At the first glance, #nomakeupselfie campaign looks like a common model of how to make a viral message on social media. However, if we take a look a little bit closer, there is another “interesting” fact: the campaign has raised more than £ 2 million for Cancer Research in UK.
Nowadays, it would be reasonable for digital marketing executives and charities to find out how to replicate its success. However, there is a tricky little secret of this campaign: it wasn’t Cancer Research UK’s idea. They found that the campaign gathering massive public attention and gave it an encouragement, yet they didn’t initiate it. A spokesman described this result as “something totally unexpected”.
The question now is “Is there anything that we can learn about the science of social sharing, when viral magic can hit at seemingly random occassions?”
Originally, the hashtag #nomakeupselfie has a devious history. It can be traced to a 5 March tweet by the novelist Laura Lipmann, which used a different hashtag and had nothing to do with cancer. Only days later did the Internet attach the “no make up” idea to cancer, and the connection itself makes no sense. The idea is that posing for a photo with no makeup requires the same level of bravery as facing up to cancer. Clearly, the campaign oriented on an emotional level rather than an intellectual one. At its peak, tens of thousands of tweets a day were being posted with the hashtag.
Why Did The Campaign Become Successful?
The use of questionably popular hashtag is obvious. However, on a deeper level it made people feel good about themselves. It was about affirmation, self-confidence and authenticity. These emotional aspects are very important because they trigger sharing. Still, there was also a self-denouncing element to #nomakeupselfie. Many people added their photos with self-critical qualifications: “I look terrible.” Of course, they could be pretty confident that the comments underneath would ring in with, “Nonsense, you look beautiful.”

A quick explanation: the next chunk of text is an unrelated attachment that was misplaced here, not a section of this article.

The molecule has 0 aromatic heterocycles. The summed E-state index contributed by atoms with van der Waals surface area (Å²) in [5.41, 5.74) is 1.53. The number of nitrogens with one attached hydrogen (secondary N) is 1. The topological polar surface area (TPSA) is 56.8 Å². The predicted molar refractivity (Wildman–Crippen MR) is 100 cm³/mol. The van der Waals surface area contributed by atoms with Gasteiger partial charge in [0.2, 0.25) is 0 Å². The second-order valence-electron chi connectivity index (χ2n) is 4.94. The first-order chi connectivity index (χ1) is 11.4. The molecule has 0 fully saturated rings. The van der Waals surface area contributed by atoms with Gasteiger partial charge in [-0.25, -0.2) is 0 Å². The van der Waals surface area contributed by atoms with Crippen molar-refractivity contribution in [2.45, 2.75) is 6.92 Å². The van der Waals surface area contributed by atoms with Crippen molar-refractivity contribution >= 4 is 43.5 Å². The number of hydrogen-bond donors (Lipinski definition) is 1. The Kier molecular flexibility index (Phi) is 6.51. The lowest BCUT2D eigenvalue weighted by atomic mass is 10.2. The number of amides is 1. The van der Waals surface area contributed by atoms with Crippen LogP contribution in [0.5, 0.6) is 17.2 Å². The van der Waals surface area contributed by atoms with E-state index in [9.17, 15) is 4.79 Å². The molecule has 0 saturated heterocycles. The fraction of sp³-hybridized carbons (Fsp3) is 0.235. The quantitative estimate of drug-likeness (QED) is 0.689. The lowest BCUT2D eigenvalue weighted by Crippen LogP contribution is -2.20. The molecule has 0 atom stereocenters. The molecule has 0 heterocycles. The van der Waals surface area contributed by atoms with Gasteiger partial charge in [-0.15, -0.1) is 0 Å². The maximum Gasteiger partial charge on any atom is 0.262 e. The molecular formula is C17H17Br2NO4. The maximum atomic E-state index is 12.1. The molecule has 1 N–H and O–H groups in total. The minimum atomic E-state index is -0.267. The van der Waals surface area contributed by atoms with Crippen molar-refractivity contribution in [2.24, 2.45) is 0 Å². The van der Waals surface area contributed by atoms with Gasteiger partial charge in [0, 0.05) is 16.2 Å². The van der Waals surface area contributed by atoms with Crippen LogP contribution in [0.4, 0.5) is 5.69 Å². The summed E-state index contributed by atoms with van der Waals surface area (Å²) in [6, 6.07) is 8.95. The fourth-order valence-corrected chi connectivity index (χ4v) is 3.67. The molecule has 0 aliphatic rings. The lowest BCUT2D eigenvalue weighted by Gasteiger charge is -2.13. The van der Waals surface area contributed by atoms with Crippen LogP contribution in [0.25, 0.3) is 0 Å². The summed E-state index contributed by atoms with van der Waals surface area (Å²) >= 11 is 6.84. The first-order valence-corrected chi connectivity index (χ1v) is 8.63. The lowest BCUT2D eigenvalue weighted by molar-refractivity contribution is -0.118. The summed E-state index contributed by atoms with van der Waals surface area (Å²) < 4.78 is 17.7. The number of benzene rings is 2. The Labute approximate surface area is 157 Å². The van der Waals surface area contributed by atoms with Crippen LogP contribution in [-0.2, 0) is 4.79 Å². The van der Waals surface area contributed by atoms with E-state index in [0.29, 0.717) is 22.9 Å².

Also, it was easy to join in. You didn’t have to dress up or run a marathon to take part. The real deal was the call to action. Initially, many selfies included links to justgiving pages, but the campaign only really achieved critical mass when the text donation element came to dominate: no forms to fill in or credit card details to enter. You didn’t have to be at your desk. Whether you were posting a photo or donating money, all that you needed was a phone. That’s the essential lesson for any fundraisers: anyone who hopes to achieve viral ability of any kind needs to think about how their message will work on mobile. The bigger something gets, the more mobile comes into play. Make it easy to spread.
The most successful viral campaigns are the ones that don’t do blatant advertising. It’s all about subtlety. There is nothing more tragic than a publisher or marketer that self-consciously trying to go viral. The key of #nomakeupselfie campaign was all about authenticity, removing layers of artifice. People took the bait accordingly because it wasn’t devised purposively by Cancer Research UK. This was a rare example of pure, not manufactured, viral campaign. It might be quite difficult for others to replicate. However, that won’t stop them trying.